In this Kabir is advising us to keep our critics near to us so that we may not require soap and water to clean ourself but the criticisms by the critic will more effectively purify us and our soul. In this Kabir is actually praising the habit of honest crictism rather than a fake appreciation which can ruin our character. Similary in another Doha he is asking us to first judge oneself rather that judging others as he says that if we will honestly start looking for faults then we might end up finding ourself as the most bad human of this world:

“बुरा जो देखन मैं चला बुरा न मिलिया कोय
जो दिल खोजा आपना मुझसे बुरा न कोय। ”

3. Kabir’s ‘Dohas’: “Value education and Creative Arts”

Following write-up is a paragraph of the article Titled “Value education and Creative Arts” written by the Principal of famous Tagore international School of Vasant Vihar Delhi, In the article, published in the website ‘www.progressiveteacher.in’ in year 2014, the writer has mentioned about the creative methods of imparting value education to their students. For this they have experimented with merging literature, music and arts basing kabir Das’s ‘Dohas’.

“This year, we at Tagore International School, Vasant Vihar, New Delhi, encouraged our students to take an in-depth look at the Dohas of Kabir, which are a timeless reflection of the core values of our culture. The aim was to encourage a sustained understanding of India’s cultural heritage on one hand, and on the other, help students connect their daily lives, their emotions and their actions with the values ingrained in these dohas. Kabir’s profound insights span a wide range of themes of personal, social and spiritual relevance. Exploring the themes provided our students the warp and weft for a tapestry of introspection, self realisation and compassion. It also helped them recognise the Arts as a record of the triumph of the human spirit”.
Madhulika Sen, Principal of Tagore International School, Vasant Vihar, Delhi

The Theatre students of the school tried to understand the relevance of Kabir’s ideals in today’s environment. During the Hindi Diwas competitions, each House was given a doha to interpret. The students then wrote their own scripts and presented them as Nukkad Nataks, keeping with the spirit of Kabir’s connection with the common people. The Hindi department, inspired by the success of the Nukkad Nataks, introduced alternative methods of exploring Kabir in the classroom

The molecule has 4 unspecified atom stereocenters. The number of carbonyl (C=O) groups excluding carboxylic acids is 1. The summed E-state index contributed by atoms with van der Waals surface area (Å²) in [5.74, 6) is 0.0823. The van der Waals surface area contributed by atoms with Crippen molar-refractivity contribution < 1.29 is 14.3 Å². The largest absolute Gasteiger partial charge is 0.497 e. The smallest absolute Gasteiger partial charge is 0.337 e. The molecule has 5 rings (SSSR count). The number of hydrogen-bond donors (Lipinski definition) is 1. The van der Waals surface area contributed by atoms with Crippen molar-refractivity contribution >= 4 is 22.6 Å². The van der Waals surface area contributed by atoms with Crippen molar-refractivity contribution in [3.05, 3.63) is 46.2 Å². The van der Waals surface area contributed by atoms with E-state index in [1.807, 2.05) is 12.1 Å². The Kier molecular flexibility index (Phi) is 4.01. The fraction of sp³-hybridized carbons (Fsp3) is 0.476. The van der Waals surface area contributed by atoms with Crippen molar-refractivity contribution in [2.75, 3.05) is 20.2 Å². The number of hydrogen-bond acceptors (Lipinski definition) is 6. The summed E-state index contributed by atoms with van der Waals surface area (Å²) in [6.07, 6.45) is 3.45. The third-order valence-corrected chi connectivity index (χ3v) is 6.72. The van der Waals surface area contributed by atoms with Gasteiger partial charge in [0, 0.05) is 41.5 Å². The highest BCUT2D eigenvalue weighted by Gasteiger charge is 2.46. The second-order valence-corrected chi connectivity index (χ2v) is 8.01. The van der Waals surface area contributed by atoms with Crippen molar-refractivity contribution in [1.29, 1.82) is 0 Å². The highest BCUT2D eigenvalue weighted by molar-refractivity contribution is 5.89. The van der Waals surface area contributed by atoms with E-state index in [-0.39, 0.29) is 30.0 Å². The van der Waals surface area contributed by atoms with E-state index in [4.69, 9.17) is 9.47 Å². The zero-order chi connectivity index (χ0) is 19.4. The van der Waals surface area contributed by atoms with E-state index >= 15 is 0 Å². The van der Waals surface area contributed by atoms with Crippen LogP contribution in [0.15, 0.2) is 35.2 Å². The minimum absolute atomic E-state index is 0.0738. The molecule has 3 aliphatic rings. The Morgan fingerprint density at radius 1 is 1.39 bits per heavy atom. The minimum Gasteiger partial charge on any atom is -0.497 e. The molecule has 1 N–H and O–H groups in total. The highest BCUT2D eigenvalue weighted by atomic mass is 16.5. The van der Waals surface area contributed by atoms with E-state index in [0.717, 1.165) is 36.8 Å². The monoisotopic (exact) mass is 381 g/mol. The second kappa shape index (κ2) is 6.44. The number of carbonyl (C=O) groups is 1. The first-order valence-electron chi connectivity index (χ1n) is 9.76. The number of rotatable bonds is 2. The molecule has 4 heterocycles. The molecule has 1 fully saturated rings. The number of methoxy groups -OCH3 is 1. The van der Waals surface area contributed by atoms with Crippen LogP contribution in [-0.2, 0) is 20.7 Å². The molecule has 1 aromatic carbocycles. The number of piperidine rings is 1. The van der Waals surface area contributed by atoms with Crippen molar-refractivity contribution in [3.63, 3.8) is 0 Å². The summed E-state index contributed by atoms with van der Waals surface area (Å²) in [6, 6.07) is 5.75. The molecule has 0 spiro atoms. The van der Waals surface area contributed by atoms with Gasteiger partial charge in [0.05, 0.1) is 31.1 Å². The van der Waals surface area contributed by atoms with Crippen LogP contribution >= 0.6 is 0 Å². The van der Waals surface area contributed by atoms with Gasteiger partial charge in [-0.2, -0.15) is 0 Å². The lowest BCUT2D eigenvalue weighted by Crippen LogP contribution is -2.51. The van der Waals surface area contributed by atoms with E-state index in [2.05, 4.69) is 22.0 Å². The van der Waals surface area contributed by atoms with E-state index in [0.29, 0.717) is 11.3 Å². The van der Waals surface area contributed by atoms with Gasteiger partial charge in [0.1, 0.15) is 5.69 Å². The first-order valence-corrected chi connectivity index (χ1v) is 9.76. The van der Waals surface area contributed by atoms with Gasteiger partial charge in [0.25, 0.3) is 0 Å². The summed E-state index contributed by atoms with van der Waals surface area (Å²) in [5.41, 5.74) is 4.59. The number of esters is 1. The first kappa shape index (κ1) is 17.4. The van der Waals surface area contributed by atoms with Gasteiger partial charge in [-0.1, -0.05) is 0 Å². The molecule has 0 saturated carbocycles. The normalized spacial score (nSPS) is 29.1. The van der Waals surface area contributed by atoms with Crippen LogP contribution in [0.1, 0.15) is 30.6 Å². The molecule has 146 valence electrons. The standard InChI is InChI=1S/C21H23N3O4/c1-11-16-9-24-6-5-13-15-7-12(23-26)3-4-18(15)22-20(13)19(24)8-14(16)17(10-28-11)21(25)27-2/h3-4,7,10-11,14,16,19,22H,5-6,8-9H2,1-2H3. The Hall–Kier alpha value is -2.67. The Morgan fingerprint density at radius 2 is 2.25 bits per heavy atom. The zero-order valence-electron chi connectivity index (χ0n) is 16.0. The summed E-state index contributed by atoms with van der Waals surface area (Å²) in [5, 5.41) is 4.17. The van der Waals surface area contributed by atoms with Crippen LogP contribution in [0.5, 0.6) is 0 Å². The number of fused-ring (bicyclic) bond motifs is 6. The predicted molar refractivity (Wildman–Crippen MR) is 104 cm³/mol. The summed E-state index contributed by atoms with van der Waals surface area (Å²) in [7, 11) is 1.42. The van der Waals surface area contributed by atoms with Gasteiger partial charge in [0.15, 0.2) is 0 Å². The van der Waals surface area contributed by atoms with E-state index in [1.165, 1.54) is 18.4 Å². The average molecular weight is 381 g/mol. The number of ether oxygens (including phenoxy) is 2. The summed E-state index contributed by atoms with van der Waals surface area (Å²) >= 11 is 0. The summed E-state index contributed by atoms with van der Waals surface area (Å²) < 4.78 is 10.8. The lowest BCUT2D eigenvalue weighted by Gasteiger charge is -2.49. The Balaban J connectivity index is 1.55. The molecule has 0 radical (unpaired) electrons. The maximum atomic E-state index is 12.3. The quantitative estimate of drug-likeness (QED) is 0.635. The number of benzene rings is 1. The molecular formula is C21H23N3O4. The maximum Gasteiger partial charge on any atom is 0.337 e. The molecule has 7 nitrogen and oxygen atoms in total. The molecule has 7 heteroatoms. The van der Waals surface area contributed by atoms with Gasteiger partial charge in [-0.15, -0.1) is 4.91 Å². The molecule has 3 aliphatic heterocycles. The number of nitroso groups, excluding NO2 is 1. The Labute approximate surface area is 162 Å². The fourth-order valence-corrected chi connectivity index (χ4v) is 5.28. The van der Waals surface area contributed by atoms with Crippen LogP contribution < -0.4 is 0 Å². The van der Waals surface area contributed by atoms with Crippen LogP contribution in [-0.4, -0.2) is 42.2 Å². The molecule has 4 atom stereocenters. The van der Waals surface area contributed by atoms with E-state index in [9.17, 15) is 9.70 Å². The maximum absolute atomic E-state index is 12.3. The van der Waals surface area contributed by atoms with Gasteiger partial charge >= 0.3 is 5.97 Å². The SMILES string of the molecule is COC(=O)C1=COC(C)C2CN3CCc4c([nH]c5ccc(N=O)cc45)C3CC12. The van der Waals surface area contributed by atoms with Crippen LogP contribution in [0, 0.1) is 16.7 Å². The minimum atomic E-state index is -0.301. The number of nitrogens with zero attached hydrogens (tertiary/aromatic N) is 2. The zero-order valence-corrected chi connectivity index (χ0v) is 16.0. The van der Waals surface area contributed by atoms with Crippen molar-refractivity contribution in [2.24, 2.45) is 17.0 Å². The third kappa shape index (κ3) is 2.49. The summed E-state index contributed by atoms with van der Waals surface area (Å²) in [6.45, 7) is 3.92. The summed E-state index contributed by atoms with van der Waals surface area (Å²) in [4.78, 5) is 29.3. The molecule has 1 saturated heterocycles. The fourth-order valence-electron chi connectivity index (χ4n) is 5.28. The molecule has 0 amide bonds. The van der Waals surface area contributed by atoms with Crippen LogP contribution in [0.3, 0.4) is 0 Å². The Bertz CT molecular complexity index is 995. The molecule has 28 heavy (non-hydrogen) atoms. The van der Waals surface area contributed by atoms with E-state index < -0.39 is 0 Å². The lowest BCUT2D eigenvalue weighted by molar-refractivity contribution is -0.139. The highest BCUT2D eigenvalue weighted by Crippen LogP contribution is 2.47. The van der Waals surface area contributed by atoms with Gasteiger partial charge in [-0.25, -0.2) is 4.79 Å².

“पोथी पढ़ि पढ़ि जग मुआ, पंडित भया न कोय,
ढाई आखर प्रेम का, पढ़े सो पंडित होय। ”

In the above Doha Kabir has emphasized on the value of love that its not education but love that makes man a true Brahman true son of God.

4. Bacon of India: Epigrammatic, misogynist, didactic and detached

Similar style and subjects: Apart from Tagore and Wordsworth Kabir Das’s work can be compared with that of the works of “Father of English Essays”, Francis Bacon, who was a 16th century essayist popularly known for his practical advises like Kabir used to give. Apart from the pratical lessons both can be compared because of their similar style of writing which is terse, lyrical and musical in quality famously known as epigrammatic style of writing. Like Kabir Bacon’s work also has teachings and advices related to practical issues of life like truth, friendship, beauty, books, studies etc. Some of the famous essays of Bacon are based on these topics on which Kabir has also written his ‘Dohas’. ‘Of Studies’, ‘Of Frienship’, ‘Of Truth’ are some of his essays. While some of Kabirs dohas on similar topics are as follows:

“कबीरा खड़ा बाज़ार में, मांगे सबकी खैर,
ना काहू से दोस्ती,न काहू से बैर”

In these lines Kabir Das is saying that in his entire life he wishes welfare of everyone and he wishes neither any friend nor any foe. Bacon had a simlian view that one must maintain balance in friendship. It should not exceed the limit as it might harm one, which is clear by his following lines:

“Friendship increases in visiting friends, but in visiting them seldom.”

The only difference both is that Bacon writes in a dogmatic manner while Kabir writes with full objectivity making him detached just like Geoffrey Chaucer who is a detached narrator and poet in his famous work ‘Prologue to Canterbury’. But it can be said that both have similar didactic style of telling the truth and of advising the reader.

Similar View regarding women: Both shared similar views regarding women for which both were also criticized by many feminists also. Where Kabir considered women as an obstacle in the man’s path of spirituality Bacon saw women more as an object of possession and born only to serve man and satisfy his needs. T